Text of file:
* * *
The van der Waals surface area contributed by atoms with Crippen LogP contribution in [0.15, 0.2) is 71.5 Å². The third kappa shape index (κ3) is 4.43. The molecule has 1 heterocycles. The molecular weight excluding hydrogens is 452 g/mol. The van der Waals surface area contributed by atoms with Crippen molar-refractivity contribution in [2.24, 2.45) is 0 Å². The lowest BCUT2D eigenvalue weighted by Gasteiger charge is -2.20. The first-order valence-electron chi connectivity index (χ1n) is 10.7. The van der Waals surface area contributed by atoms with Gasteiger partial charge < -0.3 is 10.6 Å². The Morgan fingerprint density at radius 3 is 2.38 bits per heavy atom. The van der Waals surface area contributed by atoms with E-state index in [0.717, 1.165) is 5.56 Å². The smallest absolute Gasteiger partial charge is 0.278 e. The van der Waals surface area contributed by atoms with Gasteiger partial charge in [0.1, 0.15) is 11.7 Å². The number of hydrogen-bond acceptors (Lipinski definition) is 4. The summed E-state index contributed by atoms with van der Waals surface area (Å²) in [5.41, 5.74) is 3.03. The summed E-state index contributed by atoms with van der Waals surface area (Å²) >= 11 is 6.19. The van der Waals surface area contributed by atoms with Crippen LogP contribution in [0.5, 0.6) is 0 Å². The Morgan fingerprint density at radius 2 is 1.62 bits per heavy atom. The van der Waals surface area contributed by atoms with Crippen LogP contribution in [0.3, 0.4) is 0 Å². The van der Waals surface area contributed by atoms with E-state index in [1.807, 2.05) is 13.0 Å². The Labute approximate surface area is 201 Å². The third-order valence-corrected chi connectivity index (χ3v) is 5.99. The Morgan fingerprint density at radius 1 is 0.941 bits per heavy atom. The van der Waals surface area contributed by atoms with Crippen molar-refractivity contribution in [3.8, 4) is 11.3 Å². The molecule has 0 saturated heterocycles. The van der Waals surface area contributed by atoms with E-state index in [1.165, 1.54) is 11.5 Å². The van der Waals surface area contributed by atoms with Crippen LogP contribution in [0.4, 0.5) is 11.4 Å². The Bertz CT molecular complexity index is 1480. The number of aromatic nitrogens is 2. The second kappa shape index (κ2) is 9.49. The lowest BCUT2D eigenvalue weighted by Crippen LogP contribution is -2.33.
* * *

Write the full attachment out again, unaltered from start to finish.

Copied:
The van der Waals surface area contributed by atoms with Crippen LogP contribution in [0.15, 0.2) is 71.5 Å². The third kappa shape index (κ3) is 4.43. The molecule has 1 heterocycles. The molecular weight excluding hydrogens is 452 g/mol. The van der Waals surface area contributed by atoms with Crippen molar-refractivity contribution in [2.24, 2.45) is 0 Å². The lowest BCUT2D eigenvalue weighted by Gasteiger charge is -2.20. The first-order valence-electron chi connectivity index (χ1n) is 10.7. The van der Waals surface area contributed by atoms with Gasteiger partial charge < -0.3 is 10.6 Å². The Morgan fingerprint density at radius 3 is 2.38 bits per heavy atom. The van der Waals surface area contributed by atoms with E-state index in [0.717, 1.165) is 5.56 Å². The smallest absolute Gasteiger partial charge is 0.278 e. The van der Waals surface area contributed by atoms with Gasteiger partial charge in [0.1, 0.15) is 11.7 Å². The number of hydrogen-bond acceptors (Lipinski definition) is 4. The summed E-state index contributed by atoms with van der Waals surface area (Å²) in [5.41, 5.74) is 3.03. The summed E-state index contributed by atoms with van der Waals surface area (Å²) >= 11 is 6.19. The van der Waals surface area contributed by atoms with Crippen LogP contribution in [0.5, 0.6) is 0 Å². The Morgan fingerprint density at radius 2 is 1.62 bits per heavy atom. The van der Waals surface area contributed by atoms with Crippen LogP contribution in [0.3, 0.4) is 0 Å². The van der Waals surface area contributed by atoms with E-state index in [1.807, 2.05) is 13.0 Å². The Labute approximate surface area is 201 Å². The third-order valence-corrected chi connectivity index (χ3v) is 5.99. The Morgan fingerprint density at radius 1 is 0.941 bits per heavy atom. The van der Waals surface area contributed by atoms with Crippen molar-refractivity contribution in [3.8, 4) is 11.3 Å². The molecule has 0 saturated heterocycles. The van der Waals surface area contributed by atoms with E-state index in [1.165, 1.54) is 11.5 Å². The van der Waals surface area contributed by atoms with Crippen LogP contribution in [0.4, 0.5) is 11.4 Å². The Bertz CT molecular complexity index is 1480. The number of aromatic nitrogens is 2. The second kappa shape index (κ2) is 9.49. The lowest BCUT2D eigenvalue weighted by Crippen LogP contribution is -2.33.